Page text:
Professor Brosens: "You ask very good, fundamental questions. Pain is a very difficult problem because we know there are patients who have a lot of endometriosis and no pain, and there are patients who have very little endometriosis and a lot of pain. The classification system of the American Society for Reproductive Medicine is all right for infertility, but not for pain because that isn't the stage which reflects the pain. It may be more important to evaluate the lesions in terms of function or dysfunction rather than by the presence and extension of lesions. For example, dysfunctional pain, like dysmenorrhea, is related to subtle lesions. At laparoscopy, we see the presence of small, early lesions with bleeding on the peritoneum in young girls who have dysmenorrhea. The dysfunctional pain is more related to red peritoneal lesions. On the other hand, dyspareunia and chronic pelvic pain appear to be more related to adenomyotic lesions, such as rectovaginal endometriosis."

Dr. Hugo Verhoeven: "So dysmenorrhea means painful menses, or painful menstrual bleeding, and dyspareunia is pain during intercourse? Until now, we were classifying endometriosis from the morphological, or visual, view. But now you are changing to another way of classifying endometriosis. What is that new point of view?"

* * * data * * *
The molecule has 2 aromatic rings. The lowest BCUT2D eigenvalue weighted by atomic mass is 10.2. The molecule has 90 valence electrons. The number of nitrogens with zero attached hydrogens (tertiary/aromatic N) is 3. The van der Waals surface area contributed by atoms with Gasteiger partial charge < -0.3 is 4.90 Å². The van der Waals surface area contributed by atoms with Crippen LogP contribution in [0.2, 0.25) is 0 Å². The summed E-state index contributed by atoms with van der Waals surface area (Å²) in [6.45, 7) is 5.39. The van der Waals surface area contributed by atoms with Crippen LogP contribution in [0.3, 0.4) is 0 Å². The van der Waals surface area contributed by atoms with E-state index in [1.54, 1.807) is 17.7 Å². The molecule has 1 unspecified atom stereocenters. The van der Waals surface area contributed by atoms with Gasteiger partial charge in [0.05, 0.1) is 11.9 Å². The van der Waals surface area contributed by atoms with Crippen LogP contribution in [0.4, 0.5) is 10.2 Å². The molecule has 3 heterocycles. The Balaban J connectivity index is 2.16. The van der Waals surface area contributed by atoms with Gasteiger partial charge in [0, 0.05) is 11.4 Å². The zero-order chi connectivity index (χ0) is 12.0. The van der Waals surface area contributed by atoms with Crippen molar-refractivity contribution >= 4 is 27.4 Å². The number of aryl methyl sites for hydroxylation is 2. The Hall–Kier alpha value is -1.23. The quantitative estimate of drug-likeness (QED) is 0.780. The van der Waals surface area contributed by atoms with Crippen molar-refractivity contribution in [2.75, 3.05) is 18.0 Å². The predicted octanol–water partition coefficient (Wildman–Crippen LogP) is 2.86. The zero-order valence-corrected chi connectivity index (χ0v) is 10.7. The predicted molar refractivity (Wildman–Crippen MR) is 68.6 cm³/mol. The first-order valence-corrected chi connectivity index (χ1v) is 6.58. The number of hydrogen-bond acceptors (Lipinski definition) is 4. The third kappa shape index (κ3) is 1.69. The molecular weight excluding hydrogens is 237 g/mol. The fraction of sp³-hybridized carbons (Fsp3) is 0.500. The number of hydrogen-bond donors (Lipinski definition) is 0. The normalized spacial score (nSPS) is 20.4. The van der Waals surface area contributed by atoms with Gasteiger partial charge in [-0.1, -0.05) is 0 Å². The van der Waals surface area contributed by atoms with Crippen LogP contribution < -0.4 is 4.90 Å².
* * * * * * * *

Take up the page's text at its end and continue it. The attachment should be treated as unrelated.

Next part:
Professor Brosens: "Endometriosis represents a disease in which the whole reproductive tract, or Mullerian canal, is involved. First of all, in patients with endometriosis, the peritoneal cavity is characterized by an inflammatory condition. Using techniques of underwater inspection by transvaginal hydrolaparoscopy, we now see that more than 50% of patients with mild endometriosis already have ovarian adhesions. It reflects the inflammatory condition. Secondly, the uterus is not responding to the sex steroid hormones in a normal way during the menstrual cycle. The endomyometrium responds in an abnormal way in the endometrium, and also in the junctional zone."